Before discussing any form of medical therapy, it is important to stress that there is no medical therapy that cures endometriosis. Medical therapy offers ways of temporarily suppressing the process only, not of curing it.
Endometrial implants depend on cyclic hormonal function. All medical therapies are aimed at disrupting cyclic hormone production and creating a state in which the hormones are constant from day to day. When estrogen and progesterone remain steady over a prolonged period of time, endometriosis typically does not progress, and may even regress. There are two normal physiological states in a woman’s life during which her hormones are essentially constant from day to day—pregnancy and menopause. Medical therapies aim to simulate one of these states.
In the majority of women, endometriosis improves during pregnancy. During pregnancy, ovulation stops and relatively constant, high levels of estrogen and progesterone are present. Using birth control pills can simulate these high constant levels of hormones, or create a state of “pseudo-pregnancy.”
To bring on this pseudo-pregnancy, the pill must be taken continuously. In other words, a pill is taken every day without ever stopping for a week or without taking the “sugar pills” at the end of the pack, as you would do for contraception. Thus, no periods will occur because a hormonally active pill is being taken every day, and a steady hormone state is achieved. For women who can take the pill, this is a perfectly safe way to do so. Because of the balance of the hormones in the pill, the lining of the uterus does not build up while on continuous therapy, and if anything, it actually thins out. There is no need to have a period each month while on the pill, and having one will probably render the pill far less effective against endometriosis because of the bleeding and resulting changes in the endometrial implants.
There are basically two types of medications available for creating a state of pseudo-menopause. The first of these is danocrine (Danazol). This is an altered male hormone. When taken in adequate doses, it suppresses the ovaries so that they temporarily stop functioning. This combination of decreased female hormone levels and increased male hormone levels is what makes danocrine effective in suppressing endometriosis.
Danocrine has been around for years and for a long time was the most commonly used form of medical suppression of endometriosis. It does, however, have many unpleasant side effects, including menopausal symptoms such as hot flashes and vaginal dryness. In addition, side effects from its being a derivative of a male hormone, such as weight gain, increased muscle mass, increased hair growth, and muscle cramps, limit the acceptability of danocrine. With the availability of the GnRH agonists (see below), danocrine is not widely used to treat endometriosis at this time.
The GnRH agonists are a class of medication that can temporarily suppress the pituitary gland’s production of luteinizing hormone (LH) and follicle stimulating hormone (FSH). If the pituitary does not produce LH and FSH, the ovaries receive no stimulation and therefore stop producing hormones. Thus, once again, a temporary state of menopause is achieved.
The most commonly used form of this therapy is the depo, or long-acting, form of leuprolide acetate, known as Depo-Lupron. An injection of this medication given once a month results in very effective suppression of the ovaries. The major side effects associated with this medication are menopause-related ones, specifically hot flashes and vaginal dryness. In some women, these side effects may be severe. Although it may slightly limit the overall effectiveness of the therapy, small doses of estrogen may be given along with the Depo-Lupron. That way the side effects may be eliminated without significantly compromising the effectiveness of the treatment, making this therapy very tolerable for most individuals.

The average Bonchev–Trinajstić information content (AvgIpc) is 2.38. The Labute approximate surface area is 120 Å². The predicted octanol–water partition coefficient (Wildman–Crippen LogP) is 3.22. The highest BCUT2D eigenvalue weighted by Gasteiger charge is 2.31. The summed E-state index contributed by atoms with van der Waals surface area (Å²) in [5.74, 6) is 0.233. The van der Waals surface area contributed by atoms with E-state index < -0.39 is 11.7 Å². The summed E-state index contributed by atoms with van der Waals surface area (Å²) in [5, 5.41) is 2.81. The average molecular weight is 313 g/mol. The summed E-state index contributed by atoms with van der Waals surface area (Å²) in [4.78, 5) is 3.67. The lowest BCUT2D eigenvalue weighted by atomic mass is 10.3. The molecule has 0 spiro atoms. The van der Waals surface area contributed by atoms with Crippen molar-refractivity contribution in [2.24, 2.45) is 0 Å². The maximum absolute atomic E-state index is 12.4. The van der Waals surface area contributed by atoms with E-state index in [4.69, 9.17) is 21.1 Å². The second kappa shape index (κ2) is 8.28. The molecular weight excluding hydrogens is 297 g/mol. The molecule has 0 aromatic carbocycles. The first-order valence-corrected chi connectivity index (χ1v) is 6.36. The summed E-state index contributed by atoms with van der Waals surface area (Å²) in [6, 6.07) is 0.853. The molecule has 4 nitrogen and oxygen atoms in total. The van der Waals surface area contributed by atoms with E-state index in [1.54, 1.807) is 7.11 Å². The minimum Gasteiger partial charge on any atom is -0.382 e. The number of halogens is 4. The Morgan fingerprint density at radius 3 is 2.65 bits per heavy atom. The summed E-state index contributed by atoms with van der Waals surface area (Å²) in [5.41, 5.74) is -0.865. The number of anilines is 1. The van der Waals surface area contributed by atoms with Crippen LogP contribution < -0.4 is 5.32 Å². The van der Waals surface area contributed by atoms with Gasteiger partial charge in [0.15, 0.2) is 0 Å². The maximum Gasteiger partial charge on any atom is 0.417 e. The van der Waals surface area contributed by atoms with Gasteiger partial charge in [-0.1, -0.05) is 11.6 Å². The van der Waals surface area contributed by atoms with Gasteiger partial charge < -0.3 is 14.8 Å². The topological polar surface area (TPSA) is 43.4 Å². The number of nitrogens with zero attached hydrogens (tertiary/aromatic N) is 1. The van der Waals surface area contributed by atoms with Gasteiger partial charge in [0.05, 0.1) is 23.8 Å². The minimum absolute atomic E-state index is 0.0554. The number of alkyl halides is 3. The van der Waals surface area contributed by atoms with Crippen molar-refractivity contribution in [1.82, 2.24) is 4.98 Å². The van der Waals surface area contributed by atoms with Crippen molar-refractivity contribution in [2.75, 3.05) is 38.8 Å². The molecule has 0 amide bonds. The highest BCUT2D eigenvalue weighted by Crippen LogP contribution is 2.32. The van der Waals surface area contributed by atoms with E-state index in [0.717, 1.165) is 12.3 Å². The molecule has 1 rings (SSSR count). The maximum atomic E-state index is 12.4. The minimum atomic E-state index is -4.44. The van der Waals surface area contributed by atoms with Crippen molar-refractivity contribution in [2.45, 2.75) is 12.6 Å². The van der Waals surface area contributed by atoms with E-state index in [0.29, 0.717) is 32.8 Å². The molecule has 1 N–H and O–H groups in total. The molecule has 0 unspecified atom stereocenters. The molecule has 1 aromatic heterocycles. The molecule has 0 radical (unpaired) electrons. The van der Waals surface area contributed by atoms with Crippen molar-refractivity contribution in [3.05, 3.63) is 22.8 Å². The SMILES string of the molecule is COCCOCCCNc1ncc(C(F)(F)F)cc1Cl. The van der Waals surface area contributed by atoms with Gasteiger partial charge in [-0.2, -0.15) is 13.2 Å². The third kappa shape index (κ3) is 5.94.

Precautions in Using Suppressive Therapies
While on suppressive therapies, particularly those that induce pseudo-menopause, it is important to take a good multivitamin and calcium supplement. The lack of estrogen in these therapies can lead to development of at least a small amount of osteoporosis, or thinning of the bones. Calcium and vitamins help minimize bone loss; however, because of the risk of osteoporosis and other menopause-related side effects, the length of time that these therapies may be used is limited. Circumstances may dictate special considerations for some individuals, but six months of therapy is usually considered maximal.
All forms of suppressive therapy must be viewed as exactly that—a means of suppressing the endometriosis. In the vast majority of cases, endometriosis will not progress while on this therapy. In most cases it actually improves. Upon stopping the therapy, normal menstrual function resumes and the endometrial implants, which had been suppressed, also begin to function and respond to the cyclic hormone changes. Sometimes within a relatively brief time, the endometriosis is right back where it was before the treatment was begun. Suppressive therapies should be viewed only as ways of buying time.
For example, if you know you have endometriosis and want to get pregnant, but for one reason or another must postpone your attempts to do so for another six months, then suppressive therapy may be a great idea. There is no data to suggest, however, that medical therapy results in improved chances of conceiving. To repeat: Medical suppressive therapy is a good way to buy some time during which the endometriosis will not get worse; it is not a good way to improve your chances of getting pregnant.
The obvious goal of surgical therapy is the elimination of all the endometrial implants. There are many different techniques for surgically treating endometriosis, but there are two important principles that need to be stressed:
- a major surgical procedure is rarely indicated to treat endometriosis for purposes of increasing your chances of getting pregnant, and
- if there is no alteration of normal anatomy as a result of scarring from endometriosis, surgery to eliminate the endometriosis does not improve one’s chances of getting pregnant.
Surgical therapy for endometriosis must be considered from the standpoint of the two major symptoms of endometriosis; that is, pain and infertility.